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Old 11-18-2011, 04:07 PM   #37
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So I searched the forum. This book (and idea) didn't appear to be discussed at any length.

The core of the book is dying broke though. How? Well, spending capital (at a reasonable rate) and then annutizing yourself late in life.

Now, I know how most of the board members feel about annuties, especially fancy ones. Pollan recommends only the plain vanilla single premium immediate lifetime annuities.

This is attractive to me because the (approx) 4% withdrawal rate seems so inefficient to me. Typically in the end, you'll die with a huge amount of unspent capital, correct?

So I guess the idea is:
Start with a wad of capital that you partially dig into. You don't seek to preserve all of it.
At some point, the interest/dividends/etc plus capital withdrawals will no longer be enough (because your capital has been shrinking)
You begin laddering into SPIA (from well researched ins. co.) at 70~80?
At some point you are fully annuitized, but are getting a reasonable income because the ins. co. tables are betting you'll drop dead sooner than later.

Any insight on the fatal flaws (or brilliance) in Pollans (and my) thinking?
These threads mention Wade Pfau's research on "maximizing utility" of a retirement portfolio:
4% is now considered too high
4% SWR - revisited
New article: 4 Percent Withdrawal Rate May Be Too High for Today's Retirees
Predicting SWR based on current market

Milevsky's been a fan of annuitizing a portion of a portfolio, especially in his "Are You A Stock or A Bond?" book.

Here's a four-year-old paper:
New thoughts on the draw down phase

And Otar's retirement analyzer is a strong proponent of annuities for those whose portfolios are subject to market risk.

The trick is that after portfolios got savaged by the 2008-09 bear market, anyone declaring "Game Over" and shopping for a SPIA found out that interest rates were at record lows too. Someone favoring this method would have to keep a sharp eye on pricing as soon as the bear market took hold.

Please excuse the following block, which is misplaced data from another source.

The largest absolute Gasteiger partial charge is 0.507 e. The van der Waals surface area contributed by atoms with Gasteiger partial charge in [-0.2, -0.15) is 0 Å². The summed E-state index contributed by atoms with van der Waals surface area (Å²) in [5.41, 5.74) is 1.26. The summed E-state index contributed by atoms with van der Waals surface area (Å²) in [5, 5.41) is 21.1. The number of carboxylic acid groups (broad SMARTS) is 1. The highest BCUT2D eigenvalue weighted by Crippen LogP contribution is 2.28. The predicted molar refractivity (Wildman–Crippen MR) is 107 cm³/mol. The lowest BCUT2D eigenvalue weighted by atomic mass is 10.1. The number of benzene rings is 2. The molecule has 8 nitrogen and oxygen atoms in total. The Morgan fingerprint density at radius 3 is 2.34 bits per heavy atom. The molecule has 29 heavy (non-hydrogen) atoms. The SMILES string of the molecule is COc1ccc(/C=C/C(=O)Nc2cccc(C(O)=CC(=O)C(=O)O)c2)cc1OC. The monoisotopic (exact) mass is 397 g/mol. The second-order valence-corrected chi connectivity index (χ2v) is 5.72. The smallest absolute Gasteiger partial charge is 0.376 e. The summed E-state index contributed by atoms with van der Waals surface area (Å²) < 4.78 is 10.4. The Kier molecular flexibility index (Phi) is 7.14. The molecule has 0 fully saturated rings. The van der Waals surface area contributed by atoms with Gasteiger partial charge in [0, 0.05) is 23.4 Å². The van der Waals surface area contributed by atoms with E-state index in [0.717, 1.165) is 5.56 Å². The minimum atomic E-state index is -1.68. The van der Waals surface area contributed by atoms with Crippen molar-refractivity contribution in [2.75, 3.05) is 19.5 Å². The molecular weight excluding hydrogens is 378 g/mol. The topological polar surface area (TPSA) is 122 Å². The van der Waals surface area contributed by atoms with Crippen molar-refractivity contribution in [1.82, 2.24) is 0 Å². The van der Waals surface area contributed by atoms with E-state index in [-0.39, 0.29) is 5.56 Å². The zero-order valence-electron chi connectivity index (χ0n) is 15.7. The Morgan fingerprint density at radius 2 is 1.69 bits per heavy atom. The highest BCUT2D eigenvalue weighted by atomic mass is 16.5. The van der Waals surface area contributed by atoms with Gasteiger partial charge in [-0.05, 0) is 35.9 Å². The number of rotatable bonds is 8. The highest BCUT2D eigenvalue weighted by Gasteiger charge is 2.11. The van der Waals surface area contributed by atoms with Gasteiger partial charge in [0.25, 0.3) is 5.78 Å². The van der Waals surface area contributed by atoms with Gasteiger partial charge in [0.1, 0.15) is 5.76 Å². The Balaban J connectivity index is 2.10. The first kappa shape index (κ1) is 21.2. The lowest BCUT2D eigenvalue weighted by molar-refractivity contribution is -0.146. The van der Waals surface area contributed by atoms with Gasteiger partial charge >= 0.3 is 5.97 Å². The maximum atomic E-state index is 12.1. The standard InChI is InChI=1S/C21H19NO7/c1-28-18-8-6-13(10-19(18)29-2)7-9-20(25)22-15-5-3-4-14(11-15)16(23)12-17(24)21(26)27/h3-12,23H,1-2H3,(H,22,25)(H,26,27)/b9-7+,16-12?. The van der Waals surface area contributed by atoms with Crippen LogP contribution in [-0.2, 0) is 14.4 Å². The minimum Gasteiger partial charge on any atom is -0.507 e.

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Old 11-18-2011, 05:14 PM   #38
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It's a violation of the merchant's agreement with the credit card companies to have different prices for cash versus credit. Sometimes places try to get away with giving a "discount" for cash, but I think they are technically violating their agreement.

So the cash customers end up paying higher prices than they would have if they weren't forced to subsidize the credit customers.

It's a tragedy of the commons issue, albeit a small tragedy.


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I assume that they are already passing on the fees in terms of higher prices. Or did you mean a specific separate line item, somewhat like tax?

Didn't Shell try cheaper gas for cash once upon a time? Didn't work out so well I guess.

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Old 11-18-2011, 05:41 PM   #39
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It's a violation of the merchant's agreement with the credit card companies to have different prices for cash versus credit.
If that is true, how do you explain this?


Hello Credit Cards
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Old 11-18-2011, 06:06 PM   #40
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It may be a violation for the merchant to add a surcharge for the card but there is no problem with giving cash discounts. The tax collectors add charges when credit cards are used and that does not seem to cause any problems.